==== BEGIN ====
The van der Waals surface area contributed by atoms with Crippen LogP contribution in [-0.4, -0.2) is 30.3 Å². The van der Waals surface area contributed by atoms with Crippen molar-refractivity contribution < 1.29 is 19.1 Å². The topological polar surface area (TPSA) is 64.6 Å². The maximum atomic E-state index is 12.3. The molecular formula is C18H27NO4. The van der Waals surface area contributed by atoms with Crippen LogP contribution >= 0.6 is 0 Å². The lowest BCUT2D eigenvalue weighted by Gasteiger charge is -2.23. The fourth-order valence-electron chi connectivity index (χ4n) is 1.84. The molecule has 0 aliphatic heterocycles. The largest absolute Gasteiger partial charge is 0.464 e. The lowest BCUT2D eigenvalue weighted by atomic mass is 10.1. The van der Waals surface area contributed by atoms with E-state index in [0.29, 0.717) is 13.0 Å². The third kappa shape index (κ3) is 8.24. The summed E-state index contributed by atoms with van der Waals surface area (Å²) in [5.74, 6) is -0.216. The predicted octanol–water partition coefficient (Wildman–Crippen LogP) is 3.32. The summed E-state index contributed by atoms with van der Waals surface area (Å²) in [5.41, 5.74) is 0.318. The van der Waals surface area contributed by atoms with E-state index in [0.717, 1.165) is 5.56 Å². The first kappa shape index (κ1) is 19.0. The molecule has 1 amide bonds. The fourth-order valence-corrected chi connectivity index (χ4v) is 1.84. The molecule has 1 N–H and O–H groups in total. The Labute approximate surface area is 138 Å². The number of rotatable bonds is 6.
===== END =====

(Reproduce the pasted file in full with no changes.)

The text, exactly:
The van der Waals surface area contributed by atoms with Crippen LogP contribution in [-0.4, -0.2) is 30.3 Å². The van der Waals surface area contributed by atoms with Crippen molar-refractivity contribution < 1.29 is 19.1 Å². The topological polar surface area (TPSA) is 64.6 Å². The maximum atomic E-state index is 12.3. The molecular formula is C18H27NO4. The van der Waals surface area contributed by atoms with Crippen LogP contribution >= 0.6 is 0 Å². The lowest BCUT2D eigenvalue weighted by Gasteiger charge is -2.23. The fourth-order valence-electron chi connectivity index (χ4n) is 1.84. The molecule has 0 aliphatic heterocycles. The largest absolute Gasteiger partial charge is 0.464 e. The lowest BCUT2D eigenvalue weighted by atomic mass is 10.1. The van der Waals surface area contributed by atoms with E-state index in [0.29, 0.717) is 13.0 Å². The third kappa shape index (κ3) is 8.24. The summed E-state index contributed by atoms with van der Waals surface area (Å²) in [5.74, 6) is -0.216. The predicted octanol–water partition coefficient (Wildman–Crippen LogP) is 3.32. The summed E-state index contributed by atoms with van der Waals surface area (Å²) in [5.41, 5.74) is 0.318. The van der Waals surface area contributed by atoms with E-state index in [0.717, 1.165) is 5.56 Å². The first kappa shape index (κ1) is 19.0. The molecule has 1 amide bonds. The fourth-order valence-corrected chi connectivity index (χ4v) is 1.84. The molecule has 1 N–H and O–H groups in total. The Labute approximate surface area is 138 Å². The number of rotatable bonds is 6.